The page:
June 23rd, 2009

laughing

June Books 20) Sunset at Blandings, by P.G. Wodehouse

This was Wodehouse's last book, unfinished when he died aged 93 in 1975, here published just as he left it, with extensive notes by Richard Usborne. It is a Blandings Castle story, with the usual clutch of romances: one of the Emsworth nieces is in love with with a young man deemed unsuitable by her mother but who Galahad Threepwood smuggles into the castle; slightly more unusually, the Chancellor of the Exchequer is in love with one of the Earl's widowed sisters, but feels his wooing style is being cramped by his police guard; and the Earl himself, of course, remains dreamily obsessed with the Empress (his pig). It is all very familiar, comforting and funny. I lent it to an eastern European friend last night who had never heard of Wodehouse, and she was laughing out loud by the second paragraph. I may see how easy it is to find cheap paperbacks of his earlier, complete books on eBay. (Especially the early Blandings ones, Summer Lightning, Heavy Weather and Full Moon.)

I must say that I approve heartily of the decision to publish the book as it was when Wodehouse left it, with Usborne's detailed notes (which include also appendices on the floor plan of Blandings Castle and the train timetable). In the sf and fantasy world we have seen a number of posthumous or near-posthumous collaborations, and I have not yet heard of one that was any good.
thoughtful

June Books 21) How To Make Good Decisions And Be Right All The Time, by Iain King

A quirk of my self-imposed reading schedule means I got to this shortly after Russell's The Problems of Philosophy, to which it is somewhat related. I know the author from our shared careers as political activists and operators, but this book is entirely about ethics, attempting to establish a universal code of how to make the right decision. Ethics and politics are not always considered in the same breath, but they are not far apart in their intellectual roots, and indeed my father was nominally professor of both at University College Dublin (they were put in the same department when the National University of Ireland was created, though I understand they have since been split).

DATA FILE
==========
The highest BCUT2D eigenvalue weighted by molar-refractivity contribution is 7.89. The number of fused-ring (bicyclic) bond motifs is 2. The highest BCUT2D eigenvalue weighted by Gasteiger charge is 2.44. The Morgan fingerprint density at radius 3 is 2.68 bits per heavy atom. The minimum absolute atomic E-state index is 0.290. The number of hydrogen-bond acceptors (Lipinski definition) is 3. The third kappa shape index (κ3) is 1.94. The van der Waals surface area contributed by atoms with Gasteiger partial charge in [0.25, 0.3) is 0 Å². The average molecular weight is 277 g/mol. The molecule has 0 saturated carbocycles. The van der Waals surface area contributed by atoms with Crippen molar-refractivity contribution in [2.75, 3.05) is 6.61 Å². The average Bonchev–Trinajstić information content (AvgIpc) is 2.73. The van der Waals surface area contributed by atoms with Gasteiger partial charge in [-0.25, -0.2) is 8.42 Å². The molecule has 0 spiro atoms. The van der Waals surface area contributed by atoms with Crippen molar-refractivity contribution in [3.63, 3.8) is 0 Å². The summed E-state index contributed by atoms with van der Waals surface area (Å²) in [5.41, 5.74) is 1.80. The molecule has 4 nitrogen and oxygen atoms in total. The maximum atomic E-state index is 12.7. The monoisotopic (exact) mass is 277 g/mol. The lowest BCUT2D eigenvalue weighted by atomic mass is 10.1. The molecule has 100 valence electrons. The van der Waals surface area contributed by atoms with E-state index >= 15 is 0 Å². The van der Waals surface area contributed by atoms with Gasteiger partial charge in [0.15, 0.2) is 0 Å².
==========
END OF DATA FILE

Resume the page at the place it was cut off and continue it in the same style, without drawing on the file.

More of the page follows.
King's book is entirely about ethics, and while he refers to earlier writers (such as Rawls in particular) he seems to be putting forward a new schema, taking the search for value in one's life as an axiom and working forward from there through empathy and obligation towards one's fellow human beings to the Help Principle, that we should help other is the value of our help to them is worth more than the cost of that help to us. The second half of the (short) book works through practical examples of this principle in politics, romance and law.

I am not well enough read in philosophy to know how original all of this is, let alone how fairly King represents the views of other philosophers, but it is a very attractive and comprehensible argument, told in a chatty but far from superficial style. It reminds me most of Zen and the Art of Motorcycle Maintenance, though without the motorcycles, and it possibly has the potential to become a similar cult classic with the right sort of marketing. (Certainly has a catchy title.)